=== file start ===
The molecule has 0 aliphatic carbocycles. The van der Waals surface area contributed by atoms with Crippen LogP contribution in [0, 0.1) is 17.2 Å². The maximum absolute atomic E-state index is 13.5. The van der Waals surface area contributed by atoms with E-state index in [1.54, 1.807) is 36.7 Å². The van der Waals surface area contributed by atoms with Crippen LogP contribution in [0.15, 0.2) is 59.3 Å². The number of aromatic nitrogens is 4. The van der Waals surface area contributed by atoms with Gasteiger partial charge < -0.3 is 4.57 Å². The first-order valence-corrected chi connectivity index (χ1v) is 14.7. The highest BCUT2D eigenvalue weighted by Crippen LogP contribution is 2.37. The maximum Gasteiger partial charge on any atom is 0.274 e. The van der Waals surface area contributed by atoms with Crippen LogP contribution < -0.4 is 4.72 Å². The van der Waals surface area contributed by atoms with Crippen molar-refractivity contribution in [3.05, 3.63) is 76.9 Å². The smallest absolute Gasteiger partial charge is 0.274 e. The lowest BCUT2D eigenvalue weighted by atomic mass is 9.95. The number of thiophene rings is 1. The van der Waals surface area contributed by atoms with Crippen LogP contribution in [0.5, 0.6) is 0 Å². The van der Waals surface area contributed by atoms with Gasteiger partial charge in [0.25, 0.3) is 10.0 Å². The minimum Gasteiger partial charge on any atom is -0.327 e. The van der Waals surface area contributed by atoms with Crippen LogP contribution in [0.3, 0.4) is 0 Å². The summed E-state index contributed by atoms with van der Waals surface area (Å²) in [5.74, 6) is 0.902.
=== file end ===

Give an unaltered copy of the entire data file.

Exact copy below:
The molecule has 0 aliphatic carbocycles. The van der Waals surface area contributed by atoms with Crippen LogP contribution in [0, 0.1) is 17.2 Å². The maximum absolute atomic E-state index is 13.5. The van der Waals surface area contributed by atoms with E-state index in [1.54, 1.807) is 36.7 Å². The van der Waals surface area contributed by atoms with Crippen LogP contribution in [0.15, 0.2) is 59.3 Å². The number of aromatic nitrogens is 4. The van der Waals surface area contributed by atoms with Gasteiger partial charge < -0.3 is 4.57 Å². The first-order valence-corrected chi connectivity index (χ1v) is 14.7. The highest BCUT2D eigenvalue weighted by Crippen LogP contribution is 2.37. The maximum Gasteiger partial charge on any atom is 0.274 e. The van der Waals surface area contributed by atoms with Crippen LogP contribution < -0.4 is 4.72 Å². The van der Waals surface area contributed by atoms with Crippen molar-refractivity contribution in [3.05, 3.63) is 76.9 Å². The smallest absolute Gasteiger partial charge is 0.274 e. The lowest BCUT2D eigenvalue weighted by atomic mass is 9.95. The number of thiophene rings is 1. The van der Waals surface area contributed by atoms with Crippen LogP contribution in [0.5, 0.6) is 0 Å². The van der Waals surface area contributed by atoms with Gasteiger partial charge in [0.25, 0.3) is 10.0 Å². The minimum Gasteiger partial charge on any atom is -0.327 e. The van der Waals surface area contributed by atoms with Crippen LogP contribution in [0.3, 0.4) is 0 Å². The summed E-state index contributed by atoms with van der Waals surface area (Å²) in [5.74, 6) is 0.902.